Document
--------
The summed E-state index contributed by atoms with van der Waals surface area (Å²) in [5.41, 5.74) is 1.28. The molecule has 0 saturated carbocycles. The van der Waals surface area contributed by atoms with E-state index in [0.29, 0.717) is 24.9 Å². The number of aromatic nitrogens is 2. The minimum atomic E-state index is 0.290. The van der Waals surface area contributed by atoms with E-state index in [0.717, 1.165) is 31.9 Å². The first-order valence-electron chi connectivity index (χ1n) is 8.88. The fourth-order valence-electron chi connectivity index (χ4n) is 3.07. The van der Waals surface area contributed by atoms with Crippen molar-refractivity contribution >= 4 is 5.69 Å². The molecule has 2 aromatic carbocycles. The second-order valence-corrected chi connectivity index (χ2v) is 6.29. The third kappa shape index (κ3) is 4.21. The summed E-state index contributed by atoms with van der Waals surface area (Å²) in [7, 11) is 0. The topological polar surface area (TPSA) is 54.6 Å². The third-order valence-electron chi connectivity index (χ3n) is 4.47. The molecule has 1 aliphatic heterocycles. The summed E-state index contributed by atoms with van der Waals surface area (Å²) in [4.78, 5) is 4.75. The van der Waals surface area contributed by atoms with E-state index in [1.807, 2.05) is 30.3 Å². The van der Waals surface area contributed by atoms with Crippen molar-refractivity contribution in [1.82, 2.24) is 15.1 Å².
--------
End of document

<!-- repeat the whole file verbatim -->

The summed E-state index contributed by atoms with van der Waals surface area (Å²) in [5.41, 5.74) is 1.28. The molecule has 0 saturated carbocycles. The van der Waals surface area contributed by atoms with E-state index in [0.29, 0.717) is 24.9 Å². The number of aromatic nitrogens is 2. The minimum atomic E-state index is 0.290. The van der Waals surface area contributed by atoms with E-state index in [0.717, 1.165) is 31.9 Å². The first-order valence-electron chi connectivity index (χ1n) is 8.88. The fourth-order valence-electron chi connectivity index (χ4n) is 3.07. The van der Waals surface area contributed by atoms with Crippen molar-refractivity contribution >= 4 is 5.69 Å². The molecule has 2 aromatic carbocycles. The second-order valence-corrected chi connectivity index (χ2v) is 6.29. The third kappa shape index (κ3) is 4.21. The summed E-state index contributed by atoms with van der Waals surface area (Å²) in [7, 11) is 0. The topological polar surface area (TPSA) is 54.6 Å². The third-order valence-electron chi connectivity index (χ3n) is 4.47. The molecule has 1 aliphatic heterocycles. The summed E-state index contributed by atoms with van der Waals surface area (Å²) in [4.78, 5) is 4.75. The van der Waals surface area contributed by atoms with E-state index in [1.807, 2.05) is 30.3 Å². The van der Waals surface area contributed by atoms with Crippen molar-refractivity contribution in [1.82, 2.24) is 15.1 Å².